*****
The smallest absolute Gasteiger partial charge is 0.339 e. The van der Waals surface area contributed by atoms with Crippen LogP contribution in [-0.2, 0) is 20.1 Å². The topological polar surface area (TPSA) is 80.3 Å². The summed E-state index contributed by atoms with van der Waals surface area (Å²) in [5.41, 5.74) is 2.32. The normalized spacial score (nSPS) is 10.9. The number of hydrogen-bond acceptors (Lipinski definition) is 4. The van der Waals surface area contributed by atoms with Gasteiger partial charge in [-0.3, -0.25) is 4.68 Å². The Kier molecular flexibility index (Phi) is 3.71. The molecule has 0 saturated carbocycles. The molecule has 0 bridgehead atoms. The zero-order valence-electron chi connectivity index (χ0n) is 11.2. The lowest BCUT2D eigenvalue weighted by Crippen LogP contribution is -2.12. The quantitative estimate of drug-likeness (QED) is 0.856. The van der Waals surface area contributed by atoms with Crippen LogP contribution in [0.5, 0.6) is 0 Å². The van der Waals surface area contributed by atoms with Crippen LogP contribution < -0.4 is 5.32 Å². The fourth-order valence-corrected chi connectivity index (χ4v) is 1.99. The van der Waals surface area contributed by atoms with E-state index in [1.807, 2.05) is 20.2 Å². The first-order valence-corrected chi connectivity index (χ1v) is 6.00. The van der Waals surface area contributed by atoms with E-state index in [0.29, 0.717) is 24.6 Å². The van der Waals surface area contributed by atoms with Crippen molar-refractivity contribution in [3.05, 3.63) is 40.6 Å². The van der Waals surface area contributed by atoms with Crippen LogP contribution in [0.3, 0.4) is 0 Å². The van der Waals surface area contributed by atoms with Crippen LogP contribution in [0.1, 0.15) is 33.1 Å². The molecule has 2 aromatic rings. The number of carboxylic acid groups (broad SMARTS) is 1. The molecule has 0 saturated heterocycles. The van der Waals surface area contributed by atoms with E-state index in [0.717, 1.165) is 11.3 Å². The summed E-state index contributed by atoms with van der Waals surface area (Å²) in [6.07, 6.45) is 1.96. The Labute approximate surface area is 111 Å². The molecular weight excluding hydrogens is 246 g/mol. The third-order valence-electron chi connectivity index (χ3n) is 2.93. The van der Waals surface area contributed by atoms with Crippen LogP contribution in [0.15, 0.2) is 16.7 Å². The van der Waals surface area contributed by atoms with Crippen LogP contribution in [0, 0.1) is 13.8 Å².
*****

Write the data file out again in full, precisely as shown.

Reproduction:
The smallest absolute Gasteiger partial charge is 0.339 e. The van der Waals surface area contributed by atoms with Crippen LogP contribution in [-0.2, 0) is 20.1 Å². The topological polar surface area (TPSA) is 80.3 Å². The summed E-state index contributed by atoms with van der Waals surface area (Å²) in [5.41, 5.74) is 2.32. The normalized spacial score (nSPS) is 10.9. The number of hydrogen-bond acceptors (Lipinski definition) is 4. The van der Waals surface area contributed by atoms with Gasteiger partial charge in [-0.3, -0.25) is 4.68 Å². The Kier molecular flexibility index (Phi) is 3.71. The molecule has 0 saturated carbocycles. The molecule has 0 bridgehead atoms. The zero-order valence-electron chi connectivity index (χ0n) is 11.2. The lowest BCUT2D eigenvalue weighted by Crippen LogP contribution is -2.12. The quantitative estimate of drug-likeness (QED) is 0.856. The van der Waals surface area contributed by atoms with Crippen LogP contribution in [0.5, 0.6) is 0 Å². The van der Waals surface area contributed by atoms with Crippen LogP contribution < -0.4 is 5.32 Å². The fourth-order valence-corrected chi connectivity index (χ4v) is 1.99. The van der Waals surface area contributed by atoms with E-state index in [1.807, 2.05) is 20.2 Å². The first-order valence-corrected chi connectivity index (χ1v) is 6.00. The van der Waals surface area contributed by atoms with E-state index in [0.29, 0.717) is 24.6 Å². The van der Waals surface area contributed by atoms with Crippen molar-refractivity contribution in [3.05, 3.63) is 40.6 Å². The van der Waals surface area contributed by atoms with Crippen LogP contribution in [0.3, 0.4) is 0 Å². The van der Waals surface area contributed by atoms with Crippen LogP contribution in [0.1, 0.15) is 33.1 Å². The molecule has 2 aromatic rings. The number of carboxylic acid groups (broad SMARTS) is 1. The molecule has 0 saturated heterocycles. The van der Waals surface area contributed by atoms with E-state index in [0.717, 1.165) is 11.3 Å². The summed E-state index contributed by atoms with van der Waals surface area (Å²) in [6.07, 6.45) is 1.96. The Labute approximate surface area is 111 Å². The molecular weight excluding hydrogens is 246 g/mol. The third-order valence-electron chi connectivity index (χ3n) is 2.93. The van der Waals surface area contributed by atoms with Crippen LogP contribution in [0.15, 0.2) is 16.7 Å². The van der Waals surface area contributed by atoms with Crippen LogP contribution in [0, 0.1) is 13.8 Å².